Jun 18, 2013 | Event Summary, Steven A. Zyck

This past week, the West Asia-North Africa (WANA) Forum convened in Amman to consider the challenges posed by the “uprooted”, a term which the Forum adopted to refer to the situation of internally displaced persons, refugees and migrants. The WANA Forum, a regional dialogue body convened regularly under the auspices of Prince El Hassan bin Talal of Jordan, addressed the role of civil society, international organizations, international financial institutions, bilateral donors and national governments in addressing the needs of the uprooted. Such institutions strive to meet the needs of those uprooted by conflict, natural disasters, climate change and other calamities, and a wise few have increasingly sought to use displacement and migration, in particular, as an opportunity for generating both human capacities and financial remittances.

Yet the security sector remained fundamentally absent from the WANA Forum’s discussions, a fact which more broadly reflects the dearth of attention which academics and policy analysts pay to the role played by military, police and border forces in managing displacement and migration. Yet, especially in West Asia and North Africa, the security services are powerful forces in the lives of the uprooted. Migrants face police registration requirements, which are rarely met, in many countries. The rising phenomenon of urban displacement in locations such as Amman, Beirut and elsewhere had put police forces (along with municipal officials) in contact with Syrian and Iraqi refugees with increasing frequency. Those local officials and police officers often play a role in influencing urban refugees’ and internally displaced persons’ (IDPs’) shelter and employment options far more than the United Nations High Commission on Refugees (UNHCR) or the International Organization for Migration (IOM).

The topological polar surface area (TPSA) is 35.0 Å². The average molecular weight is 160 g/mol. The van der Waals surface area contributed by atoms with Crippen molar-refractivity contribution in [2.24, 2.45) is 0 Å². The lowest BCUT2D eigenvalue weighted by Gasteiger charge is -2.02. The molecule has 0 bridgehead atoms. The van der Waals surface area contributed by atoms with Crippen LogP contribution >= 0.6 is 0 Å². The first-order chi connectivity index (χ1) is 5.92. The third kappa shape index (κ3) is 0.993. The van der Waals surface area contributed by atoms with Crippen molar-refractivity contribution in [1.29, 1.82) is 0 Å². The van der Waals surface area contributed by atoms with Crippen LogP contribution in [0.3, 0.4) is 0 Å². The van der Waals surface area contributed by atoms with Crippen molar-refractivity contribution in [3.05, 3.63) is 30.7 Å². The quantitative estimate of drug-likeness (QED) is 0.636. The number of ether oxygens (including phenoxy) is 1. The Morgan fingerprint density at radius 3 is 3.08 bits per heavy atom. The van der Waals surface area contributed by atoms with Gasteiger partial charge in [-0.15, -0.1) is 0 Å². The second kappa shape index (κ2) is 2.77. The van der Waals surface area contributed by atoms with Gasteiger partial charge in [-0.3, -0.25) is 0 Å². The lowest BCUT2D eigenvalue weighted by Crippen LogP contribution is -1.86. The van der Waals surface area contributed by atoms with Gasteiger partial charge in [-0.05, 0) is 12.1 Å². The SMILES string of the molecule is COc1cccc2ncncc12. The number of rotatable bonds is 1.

In Turkey, the role of the military in securing the border and refugee communities is pervasive. Where they are compassionate, permissive and allowed a degree of institutional flexibility, the security services can allow the “uprooted” to creatively pursue survival strategies rather than implementing the letter of the law. In other cases, they may be part of the problem or even abusive (e.g., prominent videos of Iranian police attacking Afghan migrants for sport).

Yet, despite the importance of the security services in helping or impeding IDPs, refugees and other stateless persons, they remain far too under-represented in international dialogue concerning these issues. Where they are incorporated, as by IOM, the emphasis tends to be on border and customs management rather than on humanitarian needs, human rights or displacement management. As a result, they continue to fall back on existing trends — treating displaced persons and refugees as security threats to be contained. In doing so they lose the opportunity to contribute to a form of integrated displacement management which can be beneficial both for the host community and the ‘uprooted’ themselves.

One great example of this dynamics is coming up in Afghanistan and its region. Many suspect that migration and displacement may occur before and after 2014, when anxiety about the withdrawal of international forces from the country reaches a crescendo. In the past, Pakistan, Iran and, to a lesser extent, Central Asian states have generously hosted Afghans. Yet their security services have often, generally in contradiction of formal policies, harassed and abused Afghan refugees. They have implemented a vague interpretation of their countries’ refugee law which is often based more on word-of-mouth than rule-of-law. Hence, rather than focusing on well-worn terrain regarding UNHCR and the legal implications of refugee status, institutions such as the WANA Forum and others should overtly consider how the security services should fit into these debates. Even better, than should consider how we can turn the security services from an impediment to an ally when it comes to displacement and human security in Afghanistan and its neighbourhood.

Author

Steven Zyck, an Asssociate at the Security Governance Group, has been an active member of the WANA Forum since 2009. He is a Research Fellow with the Overseas Development Institute (ODI) in London.